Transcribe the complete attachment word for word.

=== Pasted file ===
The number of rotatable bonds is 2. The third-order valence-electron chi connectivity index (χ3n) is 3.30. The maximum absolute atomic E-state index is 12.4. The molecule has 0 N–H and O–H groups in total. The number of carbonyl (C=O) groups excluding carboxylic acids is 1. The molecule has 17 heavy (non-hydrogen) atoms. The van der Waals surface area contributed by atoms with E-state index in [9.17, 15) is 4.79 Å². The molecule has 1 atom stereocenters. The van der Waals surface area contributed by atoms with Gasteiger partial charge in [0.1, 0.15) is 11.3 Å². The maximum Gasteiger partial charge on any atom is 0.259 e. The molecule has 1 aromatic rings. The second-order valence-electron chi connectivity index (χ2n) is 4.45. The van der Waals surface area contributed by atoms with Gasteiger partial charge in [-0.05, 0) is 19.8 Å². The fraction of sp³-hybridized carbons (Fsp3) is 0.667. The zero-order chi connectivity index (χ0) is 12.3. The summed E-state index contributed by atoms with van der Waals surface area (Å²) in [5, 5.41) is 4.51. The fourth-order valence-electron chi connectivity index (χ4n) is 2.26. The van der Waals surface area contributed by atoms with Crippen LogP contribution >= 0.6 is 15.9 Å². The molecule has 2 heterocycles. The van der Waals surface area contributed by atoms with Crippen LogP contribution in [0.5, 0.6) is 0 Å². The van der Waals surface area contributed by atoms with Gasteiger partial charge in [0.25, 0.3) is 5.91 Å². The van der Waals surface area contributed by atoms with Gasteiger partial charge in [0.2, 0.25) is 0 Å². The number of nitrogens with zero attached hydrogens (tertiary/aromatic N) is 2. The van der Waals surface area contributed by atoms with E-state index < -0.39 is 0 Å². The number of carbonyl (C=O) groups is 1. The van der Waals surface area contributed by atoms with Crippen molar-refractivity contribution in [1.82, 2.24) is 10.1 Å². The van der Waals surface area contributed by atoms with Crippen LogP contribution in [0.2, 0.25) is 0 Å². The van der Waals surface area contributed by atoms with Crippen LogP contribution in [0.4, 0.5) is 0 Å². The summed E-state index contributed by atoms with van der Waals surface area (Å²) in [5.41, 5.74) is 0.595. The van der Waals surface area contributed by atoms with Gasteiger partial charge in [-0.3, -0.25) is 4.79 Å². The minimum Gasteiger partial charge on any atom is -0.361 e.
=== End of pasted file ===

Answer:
The number of rotatable bonds is 2. The third-order valence-electron chi connectivity index (χ3n) is 3.30. The maximum absolute atomic E-state index is 12.4. The molecule has 0 N–H and O–H groups in total. The number of carbonyl (C=O) groups excluding carboxylic acids is 1. The molecule has 17 heavy (non-hydrogen) atoms. The van der Waals surface area contributed by atoms with E-state index in [9.17, 15) is 4.79 Å². The molecule has 1 atom stereocenters. The van der Waals surface area contributed by atoms with Gasteiger partial charge in [0.1, 0.15) is 11.3 Å². The maximum Gasteiger partial charge on any atom is 0.259 e. The molecule has 1 aromatic rings. The second-order valence-electron chi connectivity index (χ2n) is 4.45. The van der Waals surface area contributed by atoms with Gasteiger partial charge in [-0.05, 0) is 19.8 Å². The fraction of sp³-hybridized carbons (Fsp3) is 0.667. The zero-order chi connectivity index (χ0) is 12.3. The summed E-state index contributed by atoms with van der Waals surface area (Å²) in [5, 5.41) is 4.51. The fourth-order valence-electron chi connectivity index (χ4n) is 2.26. The van der Waals surface area contributed by atoms with Crippen LogP contribution >= 0.6 is 15.9 Å². The molecule has 2 heterocycles. The van der Waals surface area contributed by atoms with Crippen LogP contribution in [0.5, 0.6) is 0 Å². The van der Waals surface area contributed by atoms with Gasteiger partial charge in [0.25, 0.3) is 5.91 Å². The van der Waals surface area contributed by atoms with Gasteiger partial charge in [0.2, 0.25) is 0 Å². The number of nitrogens with zero attached hydrogens (tertiary/aromatic N) is 2. The van der Waals surface area contributed by atoms with E-state index < -0.39 is 0 Å². The number of carbonyl (C=O) groups is 1. The van der Waals surface area contributed by atoms with Crippen molar-refractivity contribution in [1.82, 2.24) is 10.1 Å². The van der Waals surface area contributed by atoms with Crippen LogP contribution in [0.2, 0.25) is 0 Å². The van der Waals surface area contributed by atoms with Crippen LogP contribution in [0.4, 0.5) is 0 Å². The summed E-state index contributed by atoms with van der Waals surface area (Å²) in [5.41, 5.74) is 0.595. The van der Waals surface area contributed by atoms with Gasteiger partial charge in [-0.3, -0.25) is 4.79 Å². The minimum Gasteiger partial charge on any atom is -0.361 e.